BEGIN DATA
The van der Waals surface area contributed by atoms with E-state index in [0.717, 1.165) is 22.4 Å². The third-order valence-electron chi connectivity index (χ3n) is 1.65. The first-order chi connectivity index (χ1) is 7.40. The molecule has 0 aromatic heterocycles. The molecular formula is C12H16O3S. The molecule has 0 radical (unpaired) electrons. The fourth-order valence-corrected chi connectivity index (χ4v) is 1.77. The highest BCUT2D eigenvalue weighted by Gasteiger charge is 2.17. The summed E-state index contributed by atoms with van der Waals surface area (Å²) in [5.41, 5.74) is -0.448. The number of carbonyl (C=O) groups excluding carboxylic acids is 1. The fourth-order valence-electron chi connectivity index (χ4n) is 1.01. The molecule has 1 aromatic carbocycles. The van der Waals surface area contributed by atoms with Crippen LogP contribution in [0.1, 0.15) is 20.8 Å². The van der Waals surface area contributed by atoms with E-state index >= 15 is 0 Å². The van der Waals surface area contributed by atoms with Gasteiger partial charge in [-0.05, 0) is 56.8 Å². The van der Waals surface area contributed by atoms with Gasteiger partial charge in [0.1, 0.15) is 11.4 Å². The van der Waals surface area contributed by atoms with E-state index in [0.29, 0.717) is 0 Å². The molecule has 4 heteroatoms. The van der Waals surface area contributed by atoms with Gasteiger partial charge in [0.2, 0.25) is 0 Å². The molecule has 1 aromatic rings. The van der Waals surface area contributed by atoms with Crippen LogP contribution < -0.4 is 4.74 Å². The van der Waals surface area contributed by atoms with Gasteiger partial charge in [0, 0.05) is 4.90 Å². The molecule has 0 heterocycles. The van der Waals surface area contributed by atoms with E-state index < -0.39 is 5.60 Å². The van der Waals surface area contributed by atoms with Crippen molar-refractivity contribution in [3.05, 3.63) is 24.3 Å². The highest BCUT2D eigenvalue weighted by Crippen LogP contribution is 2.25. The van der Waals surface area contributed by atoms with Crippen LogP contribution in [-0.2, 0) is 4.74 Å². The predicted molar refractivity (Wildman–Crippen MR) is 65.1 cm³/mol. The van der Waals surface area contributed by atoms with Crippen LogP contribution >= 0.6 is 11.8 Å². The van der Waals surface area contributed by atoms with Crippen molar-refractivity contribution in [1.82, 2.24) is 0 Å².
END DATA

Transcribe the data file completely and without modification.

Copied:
The van der Waals surface area contributed by atoms with E-state index in [0.717, 1.165) is 22.4 Å². The third-order valence-electron chi connectivity index (χ3n) is 1.65. The first-order chi connectivity index (χ1) is 7.40. The molecule has 0 aromatic heterocycles. The molecular formula is C12H16O3S. The molecule has 0 radical (unpaired) electrons. The fourth-order valence-corrected chi connectivity index (χ4v) is 1.77. The highest BCUT2D eigenvalue weighted by Gasteiger charge is 2.17. The summed E-state index contributed by atoms with van der Waals surface area (Å²) in [5.41, 5.74) is -0.448. The number of carbonyl (C=O) groups excluding carboxylic acids is 1. The fourth-order valence-electron chi connectivity index (χ4n) is 1.01. The molecule has 1 aromatic carbocycles. The van der Waals surface area contributed by atoms with Crippen LogP contribution in [0.1, 0.15) is 20.8 Å². The van der Waals surface area contributed by atoms with E-state index >= 15 is 0 Å². The van der Waals surface area contributed by atoms with Gasteiger partial charge in [-0.05, 0) is 56.8 Å². The van der Waals surface area contributed by atoms with Gasteiger partial charge in [0.1, 0.15) is 11.4 Å². The van der Waals surface area contributed by atoms with E-state index in [0.29, 0.717) is 0 Å². The molecule has 4 heteroatoms. The van der Waals surface area contributed by atoms with Gasteiger partial charge in [0.2, 0.25) is 0 Å². The molecule has 1 aromatic rings. The van der Waals surface area contributed by atoms with Crippen LogP contribution < -0.4 is 4.74 Å². The van der Waals surface area contributed by atoms with Gasteiger partial charge in [0, 0.05) is 4.90 Å². The molecule has 0 heterocycles. The van der Waals surface area contributed by atoms with E-state index < -0.39 is 5.60 Å². The van der Waals surface area contributed by atoms with Crippen molar-refractivity contribution in [3.05, 3.63) is 24.3 Å². The highest BCUT2D eigenvalue weighted by Crippen LogP contribution is 2.25. The van der Waals surface area contributed by atoms with Crippen LogP contribution in [-0.2, 0) is 4.74 Å². The predicted molar refractivity (Wildman–Crippen MR) is 65.1 cm³/mol. The van der Waals surface area contributed by atoms with Crippen LogP contribution >= 0.6 is 11.8 Å². The van der Waals surface area contributed by atoms with Crippen molar-refractivity contribution in [1.82, 2.24) is 0 Å².